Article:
Tea Party vs Occupy Wall Street
Twice in the last four years I have spied Benton Harbor, Michigan, a once flourishing factory town that has suffered all manner of ills: bad leadership, racial conflicts, and more. Its downtown is ghostly. The most devastating blow occurred when Whirlpool abandoned it and its workers some years ago. Friday’s Wall Street Journal has a déjà vu inspiring headline: “As Whirlpool Exits, Job Hunts Begin.” This time the victim is Ft. Smith, Arkansas. It shows “Grit Among Loss” and has “A Knack for Marketing Area’s Low Costs to Manufacturers.” Applause, please, seconded by tears.
James R. Hagerty tells how in 1962 the city held a parade welcoming Whirlpool, but now the company announced it will close in mid 2012, stranding more than 1,000 workers, noting “sluggish demand” in the American market. Note: “The fault wasn’t with Fort Smith or its workers,” a Whirlpool spokesperson insists, “It is a great work force.” Stop here: what follows is not an analysis of markets and management; better informed people can and do comment on such. The interest here is in “the great work force” that is left behind in much political discourse but more often thought of among religious commentators. What goes on? Continue reading “Martin E. Marty – Tea and Occupy”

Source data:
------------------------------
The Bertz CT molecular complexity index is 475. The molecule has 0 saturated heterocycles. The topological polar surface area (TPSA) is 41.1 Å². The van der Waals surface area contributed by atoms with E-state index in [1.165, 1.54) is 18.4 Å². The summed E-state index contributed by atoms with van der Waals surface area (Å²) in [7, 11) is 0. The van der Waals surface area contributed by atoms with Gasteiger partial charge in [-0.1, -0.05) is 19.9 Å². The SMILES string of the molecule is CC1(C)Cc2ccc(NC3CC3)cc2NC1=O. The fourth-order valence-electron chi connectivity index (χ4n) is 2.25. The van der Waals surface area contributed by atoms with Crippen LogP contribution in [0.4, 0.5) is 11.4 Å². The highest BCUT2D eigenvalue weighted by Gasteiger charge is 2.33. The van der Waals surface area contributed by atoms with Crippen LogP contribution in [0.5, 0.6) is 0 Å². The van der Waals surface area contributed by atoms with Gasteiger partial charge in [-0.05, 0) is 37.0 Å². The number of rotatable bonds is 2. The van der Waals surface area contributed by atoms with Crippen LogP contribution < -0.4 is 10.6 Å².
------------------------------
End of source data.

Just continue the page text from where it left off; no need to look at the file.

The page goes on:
Walter Brueggemann is Professor Emeritus of Old Testament at Columbia Theological Seminary. He is an ordained minister in the United Church of Christ, and a past president of the Society of Biblical Literature. He has recently authored “Disruptive Grace” (Fortress Press). (source, here)
Those Christians who are following the Revised Common Lectionary are celebrating today the Feast of Christ the King. It is the last Sunday of the liturgical year and it marks the eschatological celebration of the end of history with the coronation of Christ as Lord and Saviour of the Universe.. The following Sunday marks the beginning of the Advent and of the new liturgical year (year B in the western church calendar – you may find HERE the readings for the Advent period).
On the occasion of this feast, the renowned Old Testament scholar Walter Brueggemann, has published in Huffington Post an exegesis and a commentary on Ezekiel 34:11-16, 20-24, the OT text prescribed by the lectionary for this special Sunday.
I will let you read HERE, in the first part of the article, Brueggemann’s exegesis and I will transcribe below, for your consideration, what I consider to be the most important parts of his commentary and actualisation of the text (emphasis is mine). Continue reading “Walter Brueggemann – A Message for Christ the King Sunday”